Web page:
But what do I know? I’ve never even heard of Reboot until tonight, and I certainly have never been invited to Utah. Damn I suck.

Follow me

About the author

ck

Founder and Publisher of Jewlicious, David Abitbol lives in Jerusalem with his wife, newborn daughter and toddler son. Blogging as "ck" he's been blocked on twitter by the right and the left, so he's doing something right.

10 Comments

  • No, you don’t suck. You’re right on the money as far as I’m concerned.

    The marketing of Judaism as a set of cultural offerings is a last-ditch marketing attempt by Jewish philanthropies to garner teen support for Israeli security policy and, secondarily, for racial Judaism. It’s not my questioning of God the character that upsets powers-that-be as much as my questioning of the counting of affiliated blood-Jews in America, and my questioning of the nation-state Israel as the central icon in Jewish existence.

    It’s also, believe it or not, my insistence – like yours – on Jewish learning. I’m a beit midrash guy, and tend to feel (perhaps this is elitism and wrong) that Judaism starts with the text. One simply has to know that they’re talking about, and the way to do that is to engage with the texts, ideally with others. Cool Jews don’t want to have to learn, read, or work. They want to provoke people, but that’s pretty much all.

    ‘Cool Judaism’ says much more about the individuals doing it (and the people funding it) than it says about Judaism. It’s usually either a reaction against one’s own earlier shame at being Jewish, or an easy to way to get money for otherwise mediocre art ideas.

    The few people who are doing stuff that is Jewish *and* cool (say, Amichai, or the Hassidic Reggae guy, or Plotz, or Jewish Women Watching, or you, or Dan) end up getting lumped in with the “Jews are niggahs, too” slushpile – even though their intention is completely different.

  • I am humbled. This blog hardly deserves to be graced by such a distinguished poster and we’re totally not in the same league as the accomplished “cool” and “Jewish” entities you mention. Funny thing is I actually am a homey – my entire family is from Africa (North, not south), I grew up in a really rough neighbourhood and I count drug dealers, gun runners, pimps and (gasp!) NYC lawyers and stock brokers as some of my closest friends, acquaintances and associates. I actually am ghetto! But I’ll never be Mr. gangsta, playa, hip hop yid – a mosaic wigger from a well monied suburb who talks the talk but crosses the street whenever a bro’ comes by. And it’s not because I have anything against hip hop culture – it’s because I’m white. Rap is at its best when it reflects righteous indignation. I have nothing to be indignant about. Plus I can’t dance worth shit.

    But having said all that, I agree with many things you say, and other things I am in total disagreement with. And I mean total. Still, thanks for popping by. You and the wife don’t be strangers now!

  • Bialik is the polar opposite of Beis Rivkah – mixed classes, secular orientation founded by like labour Zionists or something. I thought she went to St. Georges though…. same thing as Bialik but without the annoying Jewish stuff…

  • […] enthusiast, only began blogging after my repeated insistence that he did so). Likewise, since Jewlicious began, I have been the repeated subject of posts there, both flattering and unflattering. Suffice to say, […]

  • Alex Mazelow of Toronto muses about coming from a “totally secular family with absolutely no connection to Israel…. I figured I had nothing to lose…worst-case scenario, I would have a free 10-day trip with my friends. I was wrong.” Describing the unexpected feeling of “belonging” Mazelow writes: “When I got back to Montreal I immediately contacted McGill Hillel… worked for Hillel, volunteered at Federation in Montreal to plan the Montreal Yom Ha’atzmaut Rally, which I was unable to see because I was back in Israel on the March of the Living.” Natalie Schweid of Dusseldorf, Germany, felt in a bind: “… living in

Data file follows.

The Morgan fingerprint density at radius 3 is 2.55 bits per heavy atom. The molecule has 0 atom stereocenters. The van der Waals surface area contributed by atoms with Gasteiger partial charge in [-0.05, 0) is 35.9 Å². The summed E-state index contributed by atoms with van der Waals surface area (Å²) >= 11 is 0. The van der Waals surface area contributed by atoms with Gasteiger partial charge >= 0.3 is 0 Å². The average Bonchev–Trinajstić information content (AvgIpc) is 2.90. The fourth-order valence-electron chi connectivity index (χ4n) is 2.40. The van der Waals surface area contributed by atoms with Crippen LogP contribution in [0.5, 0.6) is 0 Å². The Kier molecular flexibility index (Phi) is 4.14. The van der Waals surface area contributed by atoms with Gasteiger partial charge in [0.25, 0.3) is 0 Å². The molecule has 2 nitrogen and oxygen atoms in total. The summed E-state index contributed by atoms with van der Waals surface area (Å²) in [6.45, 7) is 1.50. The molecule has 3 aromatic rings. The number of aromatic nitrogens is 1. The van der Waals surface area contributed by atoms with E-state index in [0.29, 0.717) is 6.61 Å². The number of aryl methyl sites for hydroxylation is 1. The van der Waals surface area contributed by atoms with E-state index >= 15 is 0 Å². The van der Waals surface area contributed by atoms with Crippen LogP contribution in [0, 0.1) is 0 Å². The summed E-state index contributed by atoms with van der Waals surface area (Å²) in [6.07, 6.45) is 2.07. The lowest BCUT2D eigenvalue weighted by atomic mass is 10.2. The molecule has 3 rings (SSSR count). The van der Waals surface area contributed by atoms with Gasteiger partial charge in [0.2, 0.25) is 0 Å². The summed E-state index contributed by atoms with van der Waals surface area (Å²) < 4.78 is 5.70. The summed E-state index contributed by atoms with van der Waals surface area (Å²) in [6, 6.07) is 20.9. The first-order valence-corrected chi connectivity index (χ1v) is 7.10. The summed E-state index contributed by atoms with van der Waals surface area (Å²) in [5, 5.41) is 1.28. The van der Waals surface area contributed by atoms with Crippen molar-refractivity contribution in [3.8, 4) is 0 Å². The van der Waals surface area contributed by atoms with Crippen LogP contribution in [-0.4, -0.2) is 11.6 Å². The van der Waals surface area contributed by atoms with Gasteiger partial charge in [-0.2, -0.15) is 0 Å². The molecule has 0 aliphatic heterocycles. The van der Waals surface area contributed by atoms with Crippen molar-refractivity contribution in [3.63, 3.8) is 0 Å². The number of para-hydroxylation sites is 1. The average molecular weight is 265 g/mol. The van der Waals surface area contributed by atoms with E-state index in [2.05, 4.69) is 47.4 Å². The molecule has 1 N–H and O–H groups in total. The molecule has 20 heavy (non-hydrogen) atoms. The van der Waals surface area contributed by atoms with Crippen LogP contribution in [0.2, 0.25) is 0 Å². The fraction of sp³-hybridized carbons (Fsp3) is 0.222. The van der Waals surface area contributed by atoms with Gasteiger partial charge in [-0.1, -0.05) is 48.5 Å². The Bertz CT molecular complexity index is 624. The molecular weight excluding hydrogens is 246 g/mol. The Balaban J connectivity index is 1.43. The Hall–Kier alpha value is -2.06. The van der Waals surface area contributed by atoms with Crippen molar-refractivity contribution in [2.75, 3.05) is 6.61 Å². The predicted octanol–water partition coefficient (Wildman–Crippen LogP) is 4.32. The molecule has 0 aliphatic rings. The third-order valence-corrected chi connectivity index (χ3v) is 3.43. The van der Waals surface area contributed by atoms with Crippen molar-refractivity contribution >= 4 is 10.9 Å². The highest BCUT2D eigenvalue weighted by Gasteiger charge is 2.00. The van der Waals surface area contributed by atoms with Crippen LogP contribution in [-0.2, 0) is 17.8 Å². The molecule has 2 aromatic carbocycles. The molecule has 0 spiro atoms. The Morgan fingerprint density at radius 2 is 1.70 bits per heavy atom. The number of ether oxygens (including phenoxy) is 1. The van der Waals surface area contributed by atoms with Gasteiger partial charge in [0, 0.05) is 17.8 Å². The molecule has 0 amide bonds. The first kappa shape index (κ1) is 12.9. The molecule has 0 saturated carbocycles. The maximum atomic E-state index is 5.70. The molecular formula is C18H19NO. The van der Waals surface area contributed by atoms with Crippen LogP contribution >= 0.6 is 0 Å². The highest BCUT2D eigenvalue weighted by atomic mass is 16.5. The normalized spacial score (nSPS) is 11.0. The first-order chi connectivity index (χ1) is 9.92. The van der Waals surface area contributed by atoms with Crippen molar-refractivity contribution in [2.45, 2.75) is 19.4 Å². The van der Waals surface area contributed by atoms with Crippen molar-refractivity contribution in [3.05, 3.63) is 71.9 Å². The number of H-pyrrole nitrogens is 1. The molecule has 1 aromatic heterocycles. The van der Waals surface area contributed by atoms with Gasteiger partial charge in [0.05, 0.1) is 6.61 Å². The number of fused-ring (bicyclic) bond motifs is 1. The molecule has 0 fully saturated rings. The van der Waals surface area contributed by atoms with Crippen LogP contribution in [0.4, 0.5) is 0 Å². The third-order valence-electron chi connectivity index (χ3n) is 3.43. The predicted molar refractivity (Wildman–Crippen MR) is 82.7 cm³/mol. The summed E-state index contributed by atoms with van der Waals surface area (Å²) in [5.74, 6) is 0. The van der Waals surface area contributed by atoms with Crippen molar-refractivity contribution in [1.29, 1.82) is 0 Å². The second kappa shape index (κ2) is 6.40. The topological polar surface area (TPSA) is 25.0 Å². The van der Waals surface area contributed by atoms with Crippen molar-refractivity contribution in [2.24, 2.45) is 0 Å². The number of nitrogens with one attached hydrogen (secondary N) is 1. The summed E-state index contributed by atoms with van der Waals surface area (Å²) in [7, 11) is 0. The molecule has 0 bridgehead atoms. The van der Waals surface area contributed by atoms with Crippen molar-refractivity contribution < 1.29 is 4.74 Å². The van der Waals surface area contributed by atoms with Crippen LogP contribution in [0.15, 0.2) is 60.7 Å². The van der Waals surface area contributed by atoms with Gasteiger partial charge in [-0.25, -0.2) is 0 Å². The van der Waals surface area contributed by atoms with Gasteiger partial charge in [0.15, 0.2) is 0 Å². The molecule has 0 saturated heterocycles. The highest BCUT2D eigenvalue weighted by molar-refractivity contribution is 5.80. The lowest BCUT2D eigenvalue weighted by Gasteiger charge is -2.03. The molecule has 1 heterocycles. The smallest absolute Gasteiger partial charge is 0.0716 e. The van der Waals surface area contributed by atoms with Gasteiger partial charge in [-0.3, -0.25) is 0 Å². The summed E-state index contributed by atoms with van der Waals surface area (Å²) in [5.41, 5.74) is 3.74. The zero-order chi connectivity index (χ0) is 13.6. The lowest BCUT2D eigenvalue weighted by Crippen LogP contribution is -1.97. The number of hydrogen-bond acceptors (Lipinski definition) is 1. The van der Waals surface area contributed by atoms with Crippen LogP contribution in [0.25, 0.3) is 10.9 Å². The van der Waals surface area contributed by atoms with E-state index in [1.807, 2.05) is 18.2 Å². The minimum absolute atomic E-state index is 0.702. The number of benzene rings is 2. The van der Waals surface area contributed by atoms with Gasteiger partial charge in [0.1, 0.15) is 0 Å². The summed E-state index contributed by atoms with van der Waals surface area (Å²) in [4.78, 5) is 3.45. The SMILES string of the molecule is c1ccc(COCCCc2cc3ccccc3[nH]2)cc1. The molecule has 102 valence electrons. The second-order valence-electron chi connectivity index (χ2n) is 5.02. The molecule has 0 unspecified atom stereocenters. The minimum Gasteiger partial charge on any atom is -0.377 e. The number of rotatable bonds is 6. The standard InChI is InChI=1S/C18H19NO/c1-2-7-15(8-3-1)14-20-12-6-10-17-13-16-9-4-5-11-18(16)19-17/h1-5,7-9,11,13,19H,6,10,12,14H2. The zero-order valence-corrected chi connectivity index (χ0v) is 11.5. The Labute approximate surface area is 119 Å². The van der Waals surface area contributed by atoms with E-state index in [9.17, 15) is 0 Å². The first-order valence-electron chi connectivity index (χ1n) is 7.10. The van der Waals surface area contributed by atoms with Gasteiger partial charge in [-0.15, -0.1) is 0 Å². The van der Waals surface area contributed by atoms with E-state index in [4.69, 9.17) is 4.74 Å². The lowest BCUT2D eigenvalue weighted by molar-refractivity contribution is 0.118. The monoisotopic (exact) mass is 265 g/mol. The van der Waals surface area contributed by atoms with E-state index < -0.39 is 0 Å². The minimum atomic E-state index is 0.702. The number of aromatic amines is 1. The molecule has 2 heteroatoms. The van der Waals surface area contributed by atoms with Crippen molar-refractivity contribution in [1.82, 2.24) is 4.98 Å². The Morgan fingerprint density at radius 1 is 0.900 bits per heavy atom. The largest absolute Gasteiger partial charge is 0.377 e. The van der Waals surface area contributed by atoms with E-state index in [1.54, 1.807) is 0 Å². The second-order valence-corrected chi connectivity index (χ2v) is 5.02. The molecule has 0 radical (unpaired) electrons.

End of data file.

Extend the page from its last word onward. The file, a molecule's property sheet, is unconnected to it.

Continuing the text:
• There was this guy see.
    He wasn’t very bright and he reached his adult life without ever having learned “the facts”.
    Somehow, it gets to be his wedding day.
    While he is walking down the isle, his father tugs his sleeve and says,

    “Son, when you get to the hotel room…Call me”

    Hours later he gets to the hotel room with his beautiful blushing bride and he calls his father,

    “Dad, we are the hotel, what do I do?”

    “O.K. Son, listen up, take off your clothes and get in the bed, then she should take off her clothes and get in the bed, if not help her. Then either way, ah, call me”

    A few moments later…

    “Dad we took off our clothes and we are in the bed, what do I do?”

    O.K. Son, listen up. Move real close to her and she should move real close to you, and then… Ah, call me.”

    A few moments later…

    “DAD! WE TOOK OFF OUR CLOTHES, GOT IN THE BED AND MOVED REAL CLOSE, WHAT DO I DO???”

    “O.K. Son, Listen up, this is the most important part. Stick the long part of your body into the place where she goes to the bathroom.”

    A few moments later…

    “Dad, I’ve got my foot in the toilet, what do I do?”

  • There was this guy see.
    He wasn’t very bright and he reached his adult life without ever having learned “the facts”.
    Somehow, it gets to be his wedding day.
    While he is walking down the isle, his father tugs his sleeve and says,

    “Son, when you get to the hotel room…Call me”

    Hours later he gets to the hotel room with his beautiful blushing bride and he calls his father,

    “Dad, we are the hotel, what do I do?”

    “O.K. Son, listen up, take off your clothes and get in the bed, then she should take off her clothes and get in the bed, if not help her. Then either way, ah, call me”

    A few moments later…

    “Dad we took off our clothes and we are in the bed, what do I do?”

    O.K. Son, listen up. Move real close to her and she should move real close to you, and then… Ah, call me.”

    A few moments later…

    “DAD! WE TOOK OFF OUR CLOTHES, GOT IN THE BED AND MOVED REAL CLOSE, WHAT DO I DO???”

    “O.K. Son, Listen up, this is the most important part. Stick the long part of your body into the place where she goes to the bathroom.”

    A few moments later…

    “Dad, I’ve got my foot in the toilet, what do I do?”

  • Genuinely when someone doesn’t know afterward its up to other viewers that they will assist, so here it occurs.

Leave a Comment